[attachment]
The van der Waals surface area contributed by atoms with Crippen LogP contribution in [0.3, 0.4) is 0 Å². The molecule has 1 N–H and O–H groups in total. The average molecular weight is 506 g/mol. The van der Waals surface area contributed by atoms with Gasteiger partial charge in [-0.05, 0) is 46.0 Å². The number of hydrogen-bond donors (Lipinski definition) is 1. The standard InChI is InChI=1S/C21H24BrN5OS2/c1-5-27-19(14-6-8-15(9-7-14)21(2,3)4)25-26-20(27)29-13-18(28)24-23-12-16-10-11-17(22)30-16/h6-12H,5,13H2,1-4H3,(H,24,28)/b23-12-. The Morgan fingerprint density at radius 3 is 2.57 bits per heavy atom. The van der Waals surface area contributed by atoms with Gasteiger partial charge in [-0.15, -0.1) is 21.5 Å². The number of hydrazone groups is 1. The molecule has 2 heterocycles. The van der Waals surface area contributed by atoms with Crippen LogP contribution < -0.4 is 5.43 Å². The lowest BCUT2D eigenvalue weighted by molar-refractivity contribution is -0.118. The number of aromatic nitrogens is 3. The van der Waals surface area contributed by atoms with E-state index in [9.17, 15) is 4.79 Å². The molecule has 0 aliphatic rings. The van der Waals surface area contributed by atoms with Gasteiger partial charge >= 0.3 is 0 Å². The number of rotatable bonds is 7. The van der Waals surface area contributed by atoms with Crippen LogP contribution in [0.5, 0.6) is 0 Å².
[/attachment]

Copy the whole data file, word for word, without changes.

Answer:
The van der Waals surface area contributed by atoms with Crippen LogP contribution in [0.3, 0.4) is 0 Å². The molecule has 1 N–H and O–H groups in total. The average molecular weight is 506 g/mol. The van der Waals surface area contributed by atoms with Gasteiger partial charge in [-0.05, 0) is 46.0 Å². The number of hydrogen-bond donors (Lipinski definition) is 1. The standard InChI is InChI=1S/C21H24BrN5OS2/c1-5-27-19(14-6-8-15(9-7-14)21(2,3)4)25-26-20(27)29-13-18(28)24-23-12-16-10-11-17(22)30-16/h6-12H,5,13H2,1-4H3,(H,24,28)/b23-12-. The Morgan fingerprint density at radius 3 is 2.57 bits per heavy atom. The van der Waals surface area contributed by atoms with Gasteiger partial charge in [-0.15, -0.1) is 21.5 Å². The number of hydrazone groups is 1. The molecule has 2 heterocycles. The van der Waals surface area contributed by atoms with Crippen LogP contribution < -0.4 is 5.43 Å². The lowest BCUT2D eigenvalue weighted by molar-refractivity contribution is -0.118. The number of aromatic nitrogens is 3. The van der Waals surface area contributed by atoms with E-state index in [9.17, 15) is 4.79 Å². The molecule has 0 aliphatic rings. The van der Waals surface area contributed by atoms with Gasteiger partial charge >= 0.3 is 0 Å². The number of rotatable bonds is 7. The van der Waals surface area contributed by atoms with Crippen LogP contribution in [0.5, 0.6) is 0 Å².